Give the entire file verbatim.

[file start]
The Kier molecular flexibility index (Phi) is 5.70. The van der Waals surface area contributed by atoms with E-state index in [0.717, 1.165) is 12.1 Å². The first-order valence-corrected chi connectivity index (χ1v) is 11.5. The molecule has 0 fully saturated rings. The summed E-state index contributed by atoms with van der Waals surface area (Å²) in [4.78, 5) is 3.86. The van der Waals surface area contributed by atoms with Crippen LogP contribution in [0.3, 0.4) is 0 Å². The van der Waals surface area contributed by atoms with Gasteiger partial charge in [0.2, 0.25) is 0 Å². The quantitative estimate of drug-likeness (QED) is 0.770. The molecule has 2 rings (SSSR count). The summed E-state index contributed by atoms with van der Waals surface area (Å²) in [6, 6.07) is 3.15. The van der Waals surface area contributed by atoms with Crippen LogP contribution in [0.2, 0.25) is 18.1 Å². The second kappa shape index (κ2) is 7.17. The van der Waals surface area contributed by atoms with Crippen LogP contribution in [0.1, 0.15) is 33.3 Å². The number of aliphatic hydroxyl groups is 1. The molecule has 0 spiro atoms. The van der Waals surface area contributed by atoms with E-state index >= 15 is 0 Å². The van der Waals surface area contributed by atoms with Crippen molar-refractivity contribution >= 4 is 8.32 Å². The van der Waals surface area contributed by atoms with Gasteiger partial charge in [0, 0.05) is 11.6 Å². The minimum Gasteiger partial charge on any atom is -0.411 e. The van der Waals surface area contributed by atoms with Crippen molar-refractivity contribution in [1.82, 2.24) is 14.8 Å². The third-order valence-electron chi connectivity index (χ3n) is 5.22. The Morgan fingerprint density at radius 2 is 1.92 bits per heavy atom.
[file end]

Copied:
The Kier molecular flexibility index (Phi) is 5.70. The van der Waals surface area contributed by atoms with E-state index in [0.717, 1.165) is 12.1 Å². The first-order valence-corrected chi connectivity index (χ1v) is 11.5. The molecule has 0 fully saturated rings. The summed E-state index contributed by atoms with van der Waals surface area (Å²) in [4.78, 5) is 3.86. The van der Waals surface area contributed by atoms with Crippen LogP contribution in [0.3, 0.4) is 0 Å². The van der Waals surface area contributed by atoms with Gasteiger partial charge in [0.2, 0.25) is 0 Å². The quantitative estimate of drug-likeness (QED) is 0.770. The molecule has 2 rings (SSSR count). The summed E-state index contributed by atoms with van der Waals surface area (Å²) in [6, 6.07) is 3.15. The van der Waals surface area contributed by atoms with Crippen LogP contribution in [0.2, 0.25) is 18.1 Å². The second kappa shape index (κ2) is 7.17. The van der Waals surface area contributed by atoms with Crippen LogP contribution in [0.1, 0.15) is 33.3 Å². The number of aliphatic hydroxyl groups is 1. The molecule has 0 spiro atoms. The van der Waals surface area contributed by atoms with E-state index >= 15 is 0 Å². The van der Waals surface area contributed by atoms with Crippen molar-refractivity contribution >= 4 is 8.32 Å². The van der Waals surface area contributed by atoms with Gasteiger partial charge in [0, 0.05) is 11.6 Å². The minimum Gasteiger partial charge on any atom is -0.411 e. The van der Waals surface area contributed by atoms with Crippen molar-refractivity contribution in [1.82, 2.24) is 14.8 Å². The third-order valence-electron chi connectivity index (χ3n) is 5.22. The Morgan fingerprint density at radius 2 is 1.92 bits per heavy atom.